I have several “Swiss Army” type tools. You know the ones with all the different blades, screw drivers and pliers in one tool. They are ok for simple tasks but for serious jobs I prefer a real screw driver, a real knife or a real pliers. I think most of us recognize the difference between multi-purpose tools and tools specially created to do one thing and do it well. Somehow for computers we ignore that though.
As I sit here I have four devices plugged in.
- A laptop
- A tablet
- A phone
- A Kindle
I can get to the Internet on all of them. I can read books on all of them. I can create email easily on three of them. I can write documents on three of them. Honestly I might be able to do some of those things on a different Kindle too. So why do I need four devices when all of them do everything? Because they don’t all do everything well. So I use them for what they are best at. There is a nice Kindle app from my Windows Phone but the reading experience on the Kindle device is a whole lot better to name one thing. Generally I like special purpose tools for computing tasks just like I do in my shop.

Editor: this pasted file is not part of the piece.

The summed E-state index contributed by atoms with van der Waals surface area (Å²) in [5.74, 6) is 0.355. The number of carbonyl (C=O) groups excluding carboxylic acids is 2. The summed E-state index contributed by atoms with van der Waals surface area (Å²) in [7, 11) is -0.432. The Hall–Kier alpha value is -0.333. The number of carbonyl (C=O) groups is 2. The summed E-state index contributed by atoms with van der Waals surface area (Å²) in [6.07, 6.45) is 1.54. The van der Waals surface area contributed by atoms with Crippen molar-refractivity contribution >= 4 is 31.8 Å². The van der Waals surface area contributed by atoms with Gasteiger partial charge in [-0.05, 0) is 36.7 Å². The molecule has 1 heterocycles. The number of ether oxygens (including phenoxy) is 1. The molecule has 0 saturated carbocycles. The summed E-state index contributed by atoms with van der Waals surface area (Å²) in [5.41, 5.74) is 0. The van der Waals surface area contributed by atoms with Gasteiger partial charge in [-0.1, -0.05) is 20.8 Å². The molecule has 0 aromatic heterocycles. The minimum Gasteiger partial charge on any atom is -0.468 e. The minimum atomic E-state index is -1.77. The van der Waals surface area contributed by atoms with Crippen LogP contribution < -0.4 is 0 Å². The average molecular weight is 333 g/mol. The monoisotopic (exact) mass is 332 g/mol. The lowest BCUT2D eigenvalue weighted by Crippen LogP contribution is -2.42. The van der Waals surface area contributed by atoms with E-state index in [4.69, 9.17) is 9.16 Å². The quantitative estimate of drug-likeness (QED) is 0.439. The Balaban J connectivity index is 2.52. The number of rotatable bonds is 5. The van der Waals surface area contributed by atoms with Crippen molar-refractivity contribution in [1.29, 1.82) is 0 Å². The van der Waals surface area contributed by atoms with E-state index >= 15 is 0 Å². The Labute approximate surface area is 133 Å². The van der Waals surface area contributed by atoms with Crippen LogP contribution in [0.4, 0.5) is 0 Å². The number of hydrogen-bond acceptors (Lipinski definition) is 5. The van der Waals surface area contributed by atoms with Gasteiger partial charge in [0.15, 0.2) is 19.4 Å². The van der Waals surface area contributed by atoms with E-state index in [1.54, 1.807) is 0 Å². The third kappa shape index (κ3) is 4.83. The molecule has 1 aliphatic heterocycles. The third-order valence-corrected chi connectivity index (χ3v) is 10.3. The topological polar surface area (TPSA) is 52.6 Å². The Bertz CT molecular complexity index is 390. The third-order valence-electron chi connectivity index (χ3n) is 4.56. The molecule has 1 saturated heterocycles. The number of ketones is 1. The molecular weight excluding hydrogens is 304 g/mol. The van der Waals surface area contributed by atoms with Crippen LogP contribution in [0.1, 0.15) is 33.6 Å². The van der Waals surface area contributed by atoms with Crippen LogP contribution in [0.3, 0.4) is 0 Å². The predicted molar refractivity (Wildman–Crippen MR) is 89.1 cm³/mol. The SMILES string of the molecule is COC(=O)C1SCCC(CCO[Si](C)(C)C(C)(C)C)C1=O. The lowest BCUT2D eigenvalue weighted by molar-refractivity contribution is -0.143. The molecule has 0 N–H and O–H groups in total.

That is what I like in my software as well. I think that one of the reasons I struggle with doing everything in the web browser is that it makes the browser a “Swiss army knife” when what I really want is a bunch of special purpose tools.
I like stand alone email tools. Well ok Outlook is a calendar and a task scheduler as well as an email tool but it’s still close. I like Twitter clients more than reading/writing to Twitter in the web browser. Web based editing is getting better but it still doesn’t compare to tools like Word or Windows Live Writer. I’m writing this without web access BTW. That would be had to do using my web browser.
I carry my all in one tool when I need to travel light and an not sure what tools I will need. That doesn’t make it my tool set of choice. The same is true with a web browser. It’s ok and gets me by for many things but it still feels slow, clunky, and a lot less powerful than a stand alone app. Moving away from the web browser doesn’t mean giving up “the cloud” either. In fact one could argue that it makes the cloud more powerful by making it more usable.
We tend to think of the Internet and the web as synonymous. They are not. And they never have been. The web is just one of many protocols that travel across the Internet. By thinking of the two as being the same we run into the old problem best expressed by “when all you have is a hammer all of your problems look like nails.” I know some will call ne a reactionary or a Luddite but there are days when I believe that moving everything to the web browser is a step backwards not forwards. What do you think?